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Officials urge Big Tech to censor disinformation after Russia’s invasion of Ukraine

Another push to outsource censorship powers to tech giants.
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High ranking officials from Ukraine, France, Estonia, Latvia, Poland, Lithuania, and the European Commission are pushing Big Tech platforms to crack down on “illegal content and disinformation,” deplatform Russian state media, ban Russian and Belarusian government officials, and more after Russia’s invasion of Ukraine.

In a joint letter that was published today, Estonia’s Prime Minister Kaja Kallas, Latvia’s Prime Minister Krišjānis Kariņš, Lithuania’s Prime Minister Ingrida Šimonytė, and Poland’s Prime Minister Mateusz Morawiecki wrote to Twitter CEO Parag Agrawal, Google CEO Sundar Pichai, YouTube CEO Susan Wojcicki, and Facebook CEO Mark Zuckerberg and urged them to take action against Russia’s “massive disinformation campaign” by taking seven “immediate steps:”

  1. “Pro-actively suspend accounts engaged in denying, glorifying or justifying wars of aggression, war crimes and crimes against humanity.”
  2. “Suspend the official accounts of Russian and Belarusian government institutions, state-controlled media as well as personal accounts of these countries’ leadership and their close associates, that consistently disseminate disinformation about situation in Ukraine.”
  3. “Comply with the restrictions introduced by several national regulators against Russian state-controlled media and prevent them from using your services to circumvent these restrictions.”
  4. “Engage with local fact-checking initiatives to find volunteers who could help to reinforce content monitoring, especially in Russian and Ukrainian languages, to quickly address inauthentic behavior, illegal content and disinformation.”
  5. “Immediately take measures, including adjusting your search and recommendation algorithms, to help users find trustworthy information on the war in Ukraine and to inform users exposed to disinformation.”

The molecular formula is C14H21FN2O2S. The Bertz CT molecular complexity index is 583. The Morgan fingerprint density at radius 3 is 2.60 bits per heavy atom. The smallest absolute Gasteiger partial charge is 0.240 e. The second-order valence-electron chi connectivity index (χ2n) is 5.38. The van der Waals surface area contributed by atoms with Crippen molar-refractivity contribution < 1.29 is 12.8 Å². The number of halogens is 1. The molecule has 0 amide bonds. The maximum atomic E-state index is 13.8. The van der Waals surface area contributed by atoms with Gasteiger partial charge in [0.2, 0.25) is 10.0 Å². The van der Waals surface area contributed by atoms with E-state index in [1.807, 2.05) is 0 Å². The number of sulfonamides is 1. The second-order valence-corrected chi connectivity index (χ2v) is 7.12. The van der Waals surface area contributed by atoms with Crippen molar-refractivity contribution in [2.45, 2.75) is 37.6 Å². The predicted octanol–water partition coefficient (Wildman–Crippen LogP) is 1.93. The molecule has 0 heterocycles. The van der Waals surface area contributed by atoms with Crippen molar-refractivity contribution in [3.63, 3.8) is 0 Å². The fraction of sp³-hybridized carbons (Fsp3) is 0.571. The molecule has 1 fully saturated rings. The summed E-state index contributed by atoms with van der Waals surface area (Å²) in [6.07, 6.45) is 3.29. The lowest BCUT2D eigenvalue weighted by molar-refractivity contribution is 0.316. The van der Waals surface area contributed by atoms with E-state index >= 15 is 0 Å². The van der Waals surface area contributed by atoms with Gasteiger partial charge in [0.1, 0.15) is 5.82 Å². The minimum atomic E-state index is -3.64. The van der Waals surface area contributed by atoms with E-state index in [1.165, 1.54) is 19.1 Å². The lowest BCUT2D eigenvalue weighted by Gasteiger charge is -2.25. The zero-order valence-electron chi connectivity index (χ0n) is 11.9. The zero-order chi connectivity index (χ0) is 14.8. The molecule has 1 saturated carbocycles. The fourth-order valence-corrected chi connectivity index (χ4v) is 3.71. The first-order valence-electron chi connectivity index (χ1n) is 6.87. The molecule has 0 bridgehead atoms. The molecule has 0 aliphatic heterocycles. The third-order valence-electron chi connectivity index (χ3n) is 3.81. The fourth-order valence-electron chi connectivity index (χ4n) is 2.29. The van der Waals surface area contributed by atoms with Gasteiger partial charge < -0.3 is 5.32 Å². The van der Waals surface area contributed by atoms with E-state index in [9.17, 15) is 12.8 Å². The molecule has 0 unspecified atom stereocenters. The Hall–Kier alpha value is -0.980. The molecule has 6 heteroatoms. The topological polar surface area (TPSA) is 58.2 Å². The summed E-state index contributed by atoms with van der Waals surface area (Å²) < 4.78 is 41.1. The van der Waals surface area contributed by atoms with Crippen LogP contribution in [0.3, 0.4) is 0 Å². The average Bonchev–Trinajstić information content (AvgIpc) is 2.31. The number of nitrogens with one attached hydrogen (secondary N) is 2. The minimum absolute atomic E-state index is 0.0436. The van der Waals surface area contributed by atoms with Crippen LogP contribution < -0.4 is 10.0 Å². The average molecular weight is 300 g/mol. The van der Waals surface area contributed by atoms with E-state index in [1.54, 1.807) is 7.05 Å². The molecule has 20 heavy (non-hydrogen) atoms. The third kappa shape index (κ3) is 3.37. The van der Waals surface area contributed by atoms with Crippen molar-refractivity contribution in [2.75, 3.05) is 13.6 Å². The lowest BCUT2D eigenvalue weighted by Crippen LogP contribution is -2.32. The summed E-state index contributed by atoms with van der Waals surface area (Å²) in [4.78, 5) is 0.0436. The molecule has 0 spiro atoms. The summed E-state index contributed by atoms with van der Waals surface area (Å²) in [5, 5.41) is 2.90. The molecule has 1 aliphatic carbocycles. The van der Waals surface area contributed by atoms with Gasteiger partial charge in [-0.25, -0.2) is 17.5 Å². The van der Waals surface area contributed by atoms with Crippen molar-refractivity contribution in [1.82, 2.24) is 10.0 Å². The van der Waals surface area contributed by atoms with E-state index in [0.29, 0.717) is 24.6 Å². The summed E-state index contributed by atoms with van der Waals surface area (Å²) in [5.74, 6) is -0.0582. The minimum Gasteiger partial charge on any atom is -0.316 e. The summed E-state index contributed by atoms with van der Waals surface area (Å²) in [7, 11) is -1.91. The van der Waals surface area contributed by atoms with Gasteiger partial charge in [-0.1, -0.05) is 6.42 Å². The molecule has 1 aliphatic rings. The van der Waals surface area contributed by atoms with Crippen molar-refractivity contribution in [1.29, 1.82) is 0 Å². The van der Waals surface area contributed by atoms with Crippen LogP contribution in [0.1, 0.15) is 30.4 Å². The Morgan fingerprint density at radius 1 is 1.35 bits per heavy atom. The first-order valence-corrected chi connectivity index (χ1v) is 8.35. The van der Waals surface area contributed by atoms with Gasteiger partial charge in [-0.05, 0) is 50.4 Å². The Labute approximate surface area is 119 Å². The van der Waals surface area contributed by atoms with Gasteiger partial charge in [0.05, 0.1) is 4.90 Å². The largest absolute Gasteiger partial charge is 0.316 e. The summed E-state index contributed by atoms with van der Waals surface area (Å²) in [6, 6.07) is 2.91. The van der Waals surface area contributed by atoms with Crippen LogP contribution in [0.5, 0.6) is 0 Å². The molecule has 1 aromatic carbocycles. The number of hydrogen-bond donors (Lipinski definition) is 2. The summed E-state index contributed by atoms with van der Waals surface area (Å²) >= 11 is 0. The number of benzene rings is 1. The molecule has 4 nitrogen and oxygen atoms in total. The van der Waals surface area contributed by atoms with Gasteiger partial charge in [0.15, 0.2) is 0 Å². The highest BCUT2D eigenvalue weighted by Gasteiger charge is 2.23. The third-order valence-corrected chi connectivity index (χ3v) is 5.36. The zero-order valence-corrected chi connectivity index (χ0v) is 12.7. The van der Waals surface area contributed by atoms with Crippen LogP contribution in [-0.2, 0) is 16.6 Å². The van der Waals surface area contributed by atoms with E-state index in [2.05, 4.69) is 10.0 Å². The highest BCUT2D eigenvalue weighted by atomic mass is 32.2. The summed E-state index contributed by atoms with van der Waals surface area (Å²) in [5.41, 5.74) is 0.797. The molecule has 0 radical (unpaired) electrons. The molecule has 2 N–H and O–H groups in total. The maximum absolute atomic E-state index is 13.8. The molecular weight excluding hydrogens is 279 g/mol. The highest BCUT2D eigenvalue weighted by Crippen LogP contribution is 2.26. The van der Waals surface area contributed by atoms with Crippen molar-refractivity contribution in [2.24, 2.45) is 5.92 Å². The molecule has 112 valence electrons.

6. “Fully and immediately demonetize all accounts – purveyors of disinformation controlled by the Russian and Belarusian governments.”
  7. “Resist the pressure from the Russian government to censor or restrict access to your platforms on Russia’s territory for Russian citizens, civil society and independent media.”

We obtained a copy of the full joint letter for you here.

Cédric O, France’s Secretary of State for the Digital Transition and Electronic Communications, also announced that he had spoken with YouTube CEO Susan Wojcicki and met with social networks and search engines to “discuss operationalizing the fight against Russian propaganda online” and the European Union’s recently announced ban on Russian state media.

Additionally, Thierry Breton, European Commissioner for Internal Market, and Věra Jourová, Vice President for Values and Transparency the European Commission met with the CEOs of Google and YouTube yesterday.

In a tweet about the meeting, Breton noted that “online platforms took unprecedented steps” after the January 6 storming of the US Capitol and insisted that “Russian war #propaganda merits at least the same level of response.”

Ukraine’s Vice Prime Minister and Minister of Digital Transformation, Mykhailo Fedorov, has echoed these calls and urged several tech platforms and services, including Apple’s App Store, all of Google’s products and services, Facebook, Instagram, PayPal, Netflix, Cloudflare, and the messaging app Viber, to pull their services from Russia.

These calls follow Big Tech platforms already cutting service to, blocking, and demonetizing some Russian state media outlets.

The Russian government has also been censoring Facebook and Twitter, adding “misinformation” labels to its Yandex search engine, and ordering its media outlets to only use official Russian sources when covering news about its invasion of Ukraine.

While governments are pushing for more censorship, Twitter has already admitted that its increased censorship of content related to Russia’s Ukraine invasion has resulted in posts documenting the invasion being censored “in error.”

Free speech advocates have also warned about the consequences of this urge to censor tech platforms following Russia’s invasion of Ukraine.

“I very much sympathize with the instinct [to block the App Store] but wonder how cutting off russian citizens’ access to the app store would affect their ability to communicate, protest, organize, use VPNs,” said David Kaye, a clinical professor of law at the University of California, Irvine and a former United Nations Special Rapporteur.

“I think it’s an important and useful thing that we have unfiltered access to the speech of our enemies,” Jameel Jaffer, Director of the Knight First Amendment Institute, tweeted in response to ban Russian government officials from Big Tech platforms. “I want to know what Putin is saying, not just what the US government and the US media say Putin is saying. (Still need a translator, unfortunately.)”

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